Symbolic and Ironic Use of Weather
In movies, stories, or even life in general, weather often has a strong effect on people's moods. Typically, when it is sunny, people give the impression of being happier, when it is stormy, people are sad or angry. In his novel The Catcher in the Rye, J.D. Salinger uses irony to support his use of how weather reflects the moods of the protagonist Holden Caulfield pertaining to love, death and the renaissance of his soul.
Sunshine usually brings happiness to Holden's mind, even with all of the troubles Holden is going through, like the death of his brother Allie, and the fact he is being expelled from Penecy. Ironically, when Holden goes to New York after being expelled, he meets a man in an elevator, who later introduces him to a prostitute, named Sunny. Holden pays for her, and wants what she is offering, when she arrived; however, he could not follow through and became sad. One might expect, a prostitute named Sunny would bring happiness, or at the least imply an amusing disposition ironically enough, to Holden, she brings the opposite. "The trouble was, I just didn't want to do it. I felt more depressed than sexy, if you want to know the truth. She was depressing. Her green dress hanging in the closet and all. And besides, I don't think I could ever do it with somebody that sits in a stupid movie all day long. I really don't think I could." (end of chap 13). Typically, Sun is not supposed to bring depression. It is ironic that a prostitute named Sunny could make someone that depressed.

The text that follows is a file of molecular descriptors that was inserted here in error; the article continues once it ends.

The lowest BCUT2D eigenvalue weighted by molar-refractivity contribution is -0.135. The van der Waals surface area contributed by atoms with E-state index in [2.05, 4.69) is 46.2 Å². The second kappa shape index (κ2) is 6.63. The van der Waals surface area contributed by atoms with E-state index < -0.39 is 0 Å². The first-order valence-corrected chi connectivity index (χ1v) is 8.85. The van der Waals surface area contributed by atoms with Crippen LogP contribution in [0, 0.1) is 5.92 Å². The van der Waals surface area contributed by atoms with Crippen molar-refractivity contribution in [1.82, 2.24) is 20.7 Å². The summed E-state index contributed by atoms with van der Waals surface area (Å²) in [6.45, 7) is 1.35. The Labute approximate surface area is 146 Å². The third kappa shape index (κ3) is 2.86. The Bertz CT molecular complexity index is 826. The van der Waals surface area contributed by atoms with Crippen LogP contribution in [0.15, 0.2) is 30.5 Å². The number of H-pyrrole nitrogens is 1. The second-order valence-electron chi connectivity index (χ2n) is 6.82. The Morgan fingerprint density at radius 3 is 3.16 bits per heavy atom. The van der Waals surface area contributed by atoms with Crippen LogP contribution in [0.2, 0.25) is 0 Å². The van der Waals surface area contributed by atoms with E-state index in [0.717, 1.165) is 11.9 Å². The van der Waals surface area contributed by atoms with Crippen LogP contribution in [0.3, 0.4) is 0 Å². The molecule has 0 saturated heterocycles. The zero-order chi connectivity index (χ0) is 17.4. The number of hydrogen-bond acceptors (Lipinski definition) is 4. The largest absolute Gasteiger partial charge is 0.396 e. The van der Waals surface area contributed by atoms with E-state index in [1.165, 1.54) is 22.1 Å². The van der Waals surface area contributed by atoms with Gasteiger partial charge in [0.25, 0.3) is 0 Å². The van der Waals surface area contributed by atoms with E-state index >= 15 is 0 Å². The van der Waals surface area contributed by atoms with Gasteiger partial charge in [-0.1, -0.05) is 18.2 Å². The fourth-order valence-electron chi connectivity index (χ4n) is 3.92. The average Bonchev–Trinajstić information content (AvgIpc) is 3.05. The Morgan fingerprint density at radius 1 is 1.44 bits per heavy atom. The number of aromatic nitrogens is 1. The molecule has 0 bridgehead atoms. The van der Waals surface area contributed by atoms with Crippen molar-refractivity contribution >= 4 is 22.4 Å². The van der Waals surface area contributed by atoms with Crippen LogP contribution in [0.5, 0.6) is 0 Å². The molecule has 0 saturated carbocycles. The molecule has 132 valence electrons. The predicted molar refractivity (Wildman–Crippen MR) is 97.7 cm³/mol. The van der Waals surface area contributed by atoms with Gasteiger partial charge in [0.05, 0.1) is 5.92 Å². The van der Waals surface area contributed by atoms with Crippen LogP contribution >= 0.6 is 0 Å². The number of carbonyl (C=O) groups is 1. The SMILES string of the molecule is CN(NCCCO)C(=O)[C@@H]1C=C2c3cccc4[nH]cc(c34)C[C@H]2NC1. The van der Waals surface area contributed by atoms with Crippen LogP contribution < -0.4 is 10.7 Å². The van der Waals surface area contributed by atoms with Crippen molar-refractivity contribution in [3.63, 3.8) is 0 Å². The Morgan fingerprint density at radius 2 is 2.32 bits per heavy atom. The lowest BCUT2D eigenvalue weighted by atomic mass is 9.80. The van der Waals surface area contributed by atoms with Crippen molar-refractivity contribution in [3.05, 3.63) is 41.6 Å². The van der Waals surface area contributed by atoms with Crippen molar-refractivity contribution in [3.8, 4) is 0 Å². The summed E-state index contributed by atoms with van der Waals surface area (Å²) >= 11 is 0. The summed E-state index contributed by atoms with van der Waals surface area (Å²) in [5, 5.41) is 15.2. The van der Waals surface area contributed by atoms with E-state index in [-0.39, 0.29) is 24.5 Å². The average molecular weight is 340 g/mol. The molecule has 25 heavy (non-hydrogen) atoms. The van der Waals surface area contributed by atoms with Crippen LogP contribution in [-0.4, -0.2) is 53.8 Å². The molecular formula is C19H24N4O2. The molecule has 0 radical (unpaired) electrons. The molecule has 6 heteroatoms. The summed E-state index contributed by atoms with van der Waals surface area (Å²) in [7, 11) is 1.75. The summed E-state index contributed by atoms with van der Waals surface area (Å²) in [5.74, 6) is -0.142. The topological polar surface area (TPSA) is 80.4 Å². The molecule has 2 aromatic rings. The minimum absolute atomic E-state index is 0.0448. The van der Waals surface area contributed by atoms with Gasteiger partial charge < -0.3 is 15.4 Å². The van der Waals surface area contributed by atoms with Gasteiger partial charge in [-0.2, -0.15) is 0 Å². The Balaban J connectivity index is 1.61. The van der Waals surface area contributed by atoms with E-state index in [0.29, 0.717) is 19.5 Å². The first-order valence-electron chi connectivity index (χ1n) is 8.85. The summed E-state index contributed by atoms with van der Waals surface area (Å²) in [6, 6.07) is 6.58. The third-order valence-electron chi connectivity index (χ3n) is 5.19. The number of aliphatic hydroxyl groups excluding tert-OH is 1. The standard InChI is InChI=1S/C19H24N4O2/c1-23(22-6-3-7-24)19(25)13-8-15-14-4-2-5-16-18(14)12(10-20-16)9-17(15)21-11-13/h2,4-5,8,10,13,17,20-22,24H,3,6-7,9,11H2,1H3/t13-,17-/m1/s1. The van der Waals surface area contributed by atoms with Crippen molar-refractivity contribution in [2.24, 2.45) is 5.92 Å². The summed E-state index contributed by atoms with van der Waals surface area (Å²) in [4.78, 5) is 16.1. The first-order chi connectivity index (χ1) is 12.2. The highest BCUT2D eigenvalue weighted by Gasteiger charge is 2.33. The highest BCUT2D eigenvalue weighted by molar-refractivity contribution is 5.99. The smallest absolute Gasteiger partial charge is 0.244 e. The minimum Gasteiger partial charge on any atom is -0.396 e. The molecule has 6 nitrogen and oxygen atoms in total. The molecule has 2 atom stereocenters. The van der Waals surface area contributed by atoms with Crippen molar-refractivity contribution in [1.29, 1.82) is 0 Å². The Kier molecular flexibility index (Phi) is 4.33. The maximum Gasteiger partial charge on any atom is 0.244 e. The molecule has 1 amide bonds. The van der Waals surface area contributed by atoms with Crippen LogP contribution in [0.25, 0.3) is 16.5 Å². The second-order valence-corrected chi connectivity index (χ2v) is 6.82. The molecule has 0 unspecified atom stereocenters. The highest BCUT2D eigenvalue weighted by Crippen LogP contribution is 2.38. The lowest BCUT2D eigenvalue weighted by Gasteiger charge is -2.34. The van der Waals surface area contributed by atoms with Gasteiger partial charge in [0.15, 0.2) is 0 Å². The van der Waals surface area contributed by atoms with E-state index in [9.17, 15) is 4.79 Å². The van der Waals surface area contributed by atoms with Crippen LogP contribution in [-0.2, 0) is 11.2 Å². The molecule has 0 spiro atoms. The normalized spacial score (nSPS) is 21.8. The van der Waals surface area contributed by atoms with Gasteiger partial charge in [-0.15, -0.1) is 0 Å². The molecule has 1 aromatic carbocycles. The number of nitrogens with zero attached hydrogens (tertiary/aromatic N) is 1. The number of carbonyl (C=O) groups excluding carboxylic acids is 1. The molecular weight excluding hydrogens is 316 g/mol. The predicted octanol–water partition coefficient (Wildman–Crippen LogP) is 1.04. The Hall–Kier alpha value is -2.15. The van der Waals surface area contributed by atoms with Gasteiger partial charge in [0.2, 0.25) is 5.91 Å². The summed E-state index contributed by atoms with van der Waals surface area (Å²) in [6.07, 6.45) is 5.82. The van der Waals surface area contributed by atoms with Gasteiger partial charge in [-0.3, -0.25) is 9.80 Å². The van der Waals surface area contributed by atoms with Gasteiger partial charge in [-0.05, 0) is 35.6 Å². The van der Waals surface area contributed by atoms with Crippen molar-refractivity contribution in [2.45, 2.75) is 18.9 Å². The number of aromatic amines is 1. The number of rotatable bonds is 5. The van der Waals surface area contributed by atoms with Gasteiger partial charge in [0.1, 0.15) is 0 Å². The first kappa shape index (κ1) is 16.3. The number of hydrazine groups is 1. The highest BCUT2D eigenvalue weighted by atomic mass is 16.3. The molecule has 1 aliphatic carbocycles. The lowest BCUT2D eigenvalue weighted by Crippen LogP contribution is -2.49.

In nature, rain is a necessity for nurturing growth, sustaining both plants and animals. Despite these benefits; however, to most people, rain usually dampens their moods. Holden's view of rain completely changes from the beginning to the end of the story. For most of the story, he sees rain as a bad thing, something which vividly reminds him of the death of his brother Allie. When he is thinking about his brother's baseball glove,...
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